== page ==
Positive discrimination for women at the Bank of England
My thanks to George for sending me an article from the Mail on Sunday issue of 10 June. It’s an interview by Lisa Buckingham of Catherine Brown, the Bank of England’s executive director of human resources. Brown is paid £200,000 a year, not bad for someone whose key aim in her working life appears to be social engineering. From the article:
When Bank of England Governor Sir Mervyn King prompted outraged headlines for taking his seat at Wimbledon and attending the cricket at Lord’s while the global economy faced meltdown, he was apparently doing only what all his staff are urged to do. Not necessarily in such esteemed surroundings, of course. But employees at the Bank of England from the Governor down are encouraged to work flexibly. Indeed, according to Catherine Brown, the Bank’s executive director of human resources, there are ‘no fixed hours’ at our premier City regulator.
‘We are output-focused – there are no set hours,’ she says, adding that this has been crucial to the Bank’s success in recruiting women and to keeping its staff turnover at an astonishingly low four per cent a year…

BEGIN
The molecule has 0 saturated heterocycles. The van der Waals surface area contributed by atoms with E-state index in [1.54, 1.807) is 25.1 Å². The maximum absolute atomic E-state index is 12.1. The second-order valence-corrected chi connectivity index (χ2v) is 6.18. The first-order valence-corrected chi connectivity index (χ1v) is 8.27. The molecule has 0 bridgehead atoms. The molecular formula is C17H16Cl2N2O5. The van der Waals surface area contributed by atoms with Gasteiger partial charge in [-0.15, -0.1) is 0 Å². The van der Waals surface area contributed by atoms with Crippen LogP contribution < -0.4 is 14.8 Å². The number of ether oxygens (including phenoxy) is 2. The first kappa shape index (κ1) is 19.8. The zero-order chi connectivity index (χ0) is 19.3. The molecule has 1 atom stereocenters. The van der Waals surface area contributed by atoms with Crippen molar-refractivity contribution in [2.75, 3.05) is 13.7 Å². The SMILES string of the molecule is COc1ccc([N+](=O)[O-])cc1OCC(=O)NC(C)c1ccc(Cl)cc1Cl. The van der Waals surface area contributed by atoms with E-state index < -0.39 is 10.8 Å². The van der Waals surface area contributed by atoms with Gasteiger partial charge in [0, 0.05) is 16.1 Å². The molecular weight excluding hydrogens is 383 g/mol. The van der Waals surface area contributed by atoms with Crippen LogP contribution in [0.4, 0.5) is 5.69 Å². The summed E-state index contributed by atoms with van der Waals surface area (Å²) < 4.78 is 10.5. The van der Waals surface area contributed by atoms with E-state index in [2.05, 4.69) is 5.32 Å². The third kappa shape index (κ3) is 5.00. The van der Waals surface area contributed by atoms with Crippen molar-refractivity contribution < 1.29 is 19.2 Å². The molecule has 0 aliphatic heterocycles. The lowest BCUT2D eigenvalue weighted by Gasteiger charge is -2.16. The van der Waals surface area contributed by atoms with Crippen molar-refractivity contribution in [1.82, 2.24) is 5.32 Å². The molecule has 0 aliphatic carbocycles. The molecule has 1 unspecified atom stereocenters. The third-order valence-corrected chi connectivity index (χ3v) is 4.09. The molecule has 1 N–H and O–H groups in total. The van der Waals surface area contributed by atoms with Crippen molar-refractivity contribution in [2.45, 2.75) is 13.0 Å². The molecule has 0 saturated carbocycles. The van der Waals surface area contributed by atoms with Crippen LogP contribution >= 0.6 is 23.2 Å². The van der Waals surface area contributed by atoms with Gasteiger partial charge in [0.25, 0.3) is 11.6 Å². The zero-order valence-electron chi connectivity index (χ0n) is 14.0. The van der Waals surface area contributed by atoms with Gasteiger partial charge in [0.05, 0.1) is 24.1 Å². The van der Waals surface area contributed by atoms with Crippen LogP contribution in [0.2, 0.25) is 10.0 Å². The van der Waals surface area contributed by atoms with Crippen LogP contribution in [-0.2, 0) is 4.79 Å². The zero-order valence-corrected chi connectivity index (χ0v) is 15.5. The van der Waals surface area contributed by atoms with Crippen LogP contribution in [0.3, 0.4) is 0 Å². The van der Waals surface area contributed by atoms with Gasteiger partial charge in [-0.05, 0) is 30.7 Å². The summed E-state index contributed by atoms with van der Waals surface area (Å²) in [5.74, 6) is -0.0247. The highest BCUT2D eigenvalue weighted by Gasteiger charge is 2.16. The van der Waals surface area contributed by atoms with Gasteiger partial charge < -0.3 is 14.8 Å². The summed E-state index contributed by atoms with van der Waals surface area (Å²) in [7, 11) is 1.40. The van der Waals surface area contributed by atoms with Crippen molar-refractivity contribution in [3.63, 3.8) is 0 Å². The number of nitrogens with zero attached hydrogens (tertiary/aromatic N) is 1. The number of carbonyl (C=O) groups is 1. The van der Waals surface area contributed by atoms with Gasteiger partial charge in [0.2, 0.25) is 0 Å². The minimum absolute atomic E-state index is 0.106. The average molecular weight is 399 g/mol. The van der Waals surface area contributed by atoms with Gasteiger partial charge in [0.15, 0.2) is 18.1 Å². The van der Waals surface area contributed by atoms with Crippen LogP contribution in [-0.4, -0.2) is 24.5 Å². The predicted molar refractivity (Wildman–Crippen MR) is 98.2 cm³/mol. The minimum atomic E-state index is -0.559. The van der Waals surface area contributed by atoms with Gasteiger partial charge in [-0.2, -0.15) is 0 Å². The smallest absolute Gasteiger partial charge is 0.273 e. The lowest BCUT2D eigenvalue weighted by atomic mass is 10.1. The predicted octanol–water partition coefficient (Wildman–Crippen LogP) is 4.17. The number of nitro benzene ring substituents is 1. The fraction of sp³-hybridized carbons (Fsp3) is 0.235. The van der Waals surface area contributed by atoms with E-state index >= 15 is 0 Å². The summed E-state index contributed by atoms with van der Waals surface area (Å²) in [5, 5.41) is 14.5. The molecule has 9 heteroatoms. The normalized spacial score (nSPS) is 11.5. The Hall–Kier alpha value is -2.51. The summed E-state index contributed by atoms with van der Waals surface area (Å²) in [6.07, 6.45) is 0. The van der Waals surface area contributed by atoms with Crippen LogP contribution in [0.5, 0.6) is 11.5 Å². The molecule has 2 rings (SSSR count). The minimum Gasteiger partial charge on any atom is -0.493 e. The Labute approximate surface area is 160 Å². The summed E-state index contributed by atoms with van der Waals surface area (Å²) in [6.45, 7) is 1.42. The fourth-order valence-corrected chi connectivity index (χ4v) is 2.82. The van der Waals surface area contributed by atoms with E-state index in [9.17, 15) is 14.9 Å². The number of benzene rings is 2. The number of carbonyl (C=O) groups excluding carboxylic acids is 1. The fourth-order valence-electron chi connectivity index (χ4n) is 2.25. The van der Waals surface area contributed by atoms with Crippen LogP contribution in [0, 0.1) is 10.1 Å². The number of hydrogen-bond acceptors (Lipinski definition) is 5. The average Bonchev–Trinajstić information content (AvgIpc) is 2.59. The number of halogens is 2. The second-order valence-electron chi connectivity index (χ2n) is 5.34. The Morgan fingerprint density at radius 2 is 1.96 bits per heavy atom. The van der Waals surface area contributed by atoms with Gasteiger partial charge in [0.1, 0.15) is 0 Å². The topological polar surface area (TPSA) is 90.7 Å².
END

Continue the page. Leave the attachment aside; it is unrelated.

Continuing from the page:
What does this say about the work ethic of (a) women, and (b) public sector employees? And these are the people who are going to regulate British business? From the same article:
Brown, 46, says: ‘…while the governors and directors are very largely white and male, that is a snapshot in time and in five years it may look very different.’ … this year the intake of women has shot up to 45 per cent…
A Tibetan Buddhist – she became interested in the faith after spending time trekking in the Himalayas – Brown says: ‘I do have a very strong commitment to ensuring that the values on which the global economy are based are decency and fairness. Emerging economies are better if they have these characteristics. The UK economy has these core values and the Bank has a clear role to play in that.
‘Decency and fairness’. Here we have yet again the use of terms (‘diversity’ is another) which seem reasonable but which are ALWAYS used to justify one thing – positive discrimination for women in recruitment and promotion terms, regardless of merit. We need have no doubt that pressures on companies to hire more female directors will increase. I’m reminded of a quotation from the Nobel Prize-winning economist Milton Friedman’s Capitalism and Freedom (1962):
Few trends could so thoroughly undermine the very foundations of our free society as the acceptance by corporate officials of a social responsibility other than to make as much money for their stockholders as possible.
The Bank of England is paying Catherine Brown £200,000 a year to ‘thoroughly undermine the very foundations of our free society’. You couldn’t make it up.